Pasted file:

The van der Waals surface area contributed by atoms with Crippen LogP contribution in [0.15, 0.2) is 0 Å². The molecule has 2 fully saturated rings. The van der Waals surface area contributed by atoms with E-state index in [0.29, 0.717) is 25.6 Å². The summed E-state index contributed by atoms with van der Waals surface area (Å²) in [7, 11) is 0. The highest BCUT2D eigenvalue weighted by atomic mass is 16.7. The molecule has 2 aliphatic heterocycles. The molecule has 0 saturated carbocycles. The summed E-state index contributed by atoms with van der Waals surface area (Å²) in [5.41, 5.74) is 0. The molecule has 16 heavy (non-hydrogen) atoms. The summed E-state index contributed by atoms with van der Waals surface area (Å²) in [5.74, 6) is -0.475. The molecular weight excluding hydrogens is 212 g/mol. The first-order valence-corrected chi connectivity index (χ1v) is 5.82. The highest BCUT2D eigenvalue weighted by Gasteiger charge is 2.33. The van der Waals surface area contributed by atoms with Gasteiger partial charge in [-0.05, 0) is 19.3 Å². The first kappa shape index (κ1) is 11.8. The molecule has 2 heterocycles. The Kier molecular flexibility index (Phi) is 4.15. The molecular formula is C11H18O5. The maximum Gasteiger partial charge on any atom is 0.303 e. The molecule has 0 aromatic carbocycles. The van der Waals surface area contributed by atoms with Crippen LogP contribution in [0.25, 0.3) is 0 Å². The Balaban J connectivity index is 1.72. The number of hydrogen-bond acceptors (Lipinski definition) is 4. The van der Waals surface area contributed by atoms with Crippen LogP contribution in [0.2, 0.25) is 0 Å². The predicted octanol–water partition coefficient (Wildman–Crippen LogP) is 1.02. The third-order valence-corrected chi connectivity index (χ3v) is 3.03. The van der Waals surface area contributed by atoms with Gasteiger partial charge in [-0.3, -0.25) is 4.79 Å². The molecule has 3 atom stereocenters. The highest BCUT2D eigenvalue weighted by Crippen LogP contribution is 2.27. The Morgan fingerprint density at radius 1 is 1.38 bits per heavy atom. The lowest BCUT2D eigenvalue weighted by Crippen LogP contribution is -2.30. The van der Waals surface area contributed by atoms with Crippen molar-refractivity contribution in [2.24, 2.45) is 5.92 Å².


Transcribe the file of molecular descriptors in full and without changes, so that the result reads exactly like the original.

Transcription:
The van der Waals surface area contributed by atoms with Crippen LogP contribution in [0.15, 0.2) is 0 Å². The molecule has 2 fully saturated rings. The van der Waals surface area contributed by atoms with E-state index in [0.29, 0.717) is 25.6 Å². The summed E-state index contributed by atoms with van der Waals surface area (Å²) in [7, 11) is 0. The highest BCUT2D eigenvalue weighted by atomic mass is 16.7. The molecule has 2 aliphatic heterocycles. The molecule has 0 saturated carbocycles. The summed E-state index contributed by atoms with van der Waals surface area (Å²) in [5.41, 5.74) is 0. The molecule has 16 heavy (non-hydrogen) atoms. The summed E-state index contributed by atoms with van der Waals surface area (Å²) in [5.74, 6) is -0.475. The molecular weight excluding hydrogens is 212 g/mol. The first-order valence-corrected chi connectivity index (χ1v) is 5.82. The highest BCUT2D eigenvalue weighted by Gasteiger charge is 2.33. The van der Waals surface area contributed by atoms with Gasteiger partial charge in [-0.05, 0) is 19.3 Å². The first kappa shape index (κ1) is 11.8. The molecule has 2 heterocycles. The Kier molecular flexibility index (Phi) is 4.15. The molecular formula is C11H18O5. The maximum Gasteiger partial charge on any atom is 0.303 e. The molecule has 0 aromatic carbocycles. The van der Waals surface area contributed by atoms with Crippen LogP contribution in [0.25, 0.3) is 0 Å². The Balaban J connectivity index is 1.72. The number of hydrogen-bond acceptors (Lipinski definition) is 4. The van der Waals surface area contributed by atoms with Crippen LogP contribution in [0.2, 0.25) is 0 Å². The predicted octanol–water partition coefficient (Wildman–Crippen LogP) is 1.02. The third-order valence-corrected chi connectivity index (χ3v) is 3.03. The van der Waals surface area contributed by atoms with Gasteiger partial charge in [-0.3, -0.25) is 4.79 Å². The molecule has 3 atom stereocenters. The highest BCUT2D eigenvalue weighted by Crippen LogP contribution is 2.27. The Morgan fingerprint density at radius 1 is 1.38 bits per heavy atom. The lowest BCUT2D eigenvalue weighted by Crippen LogP contribution is -2.30. The van der Waals surface area contributed by atoms with Crippen molar-refractivity contribution in [2.24, 2.45) is 5.92 Å².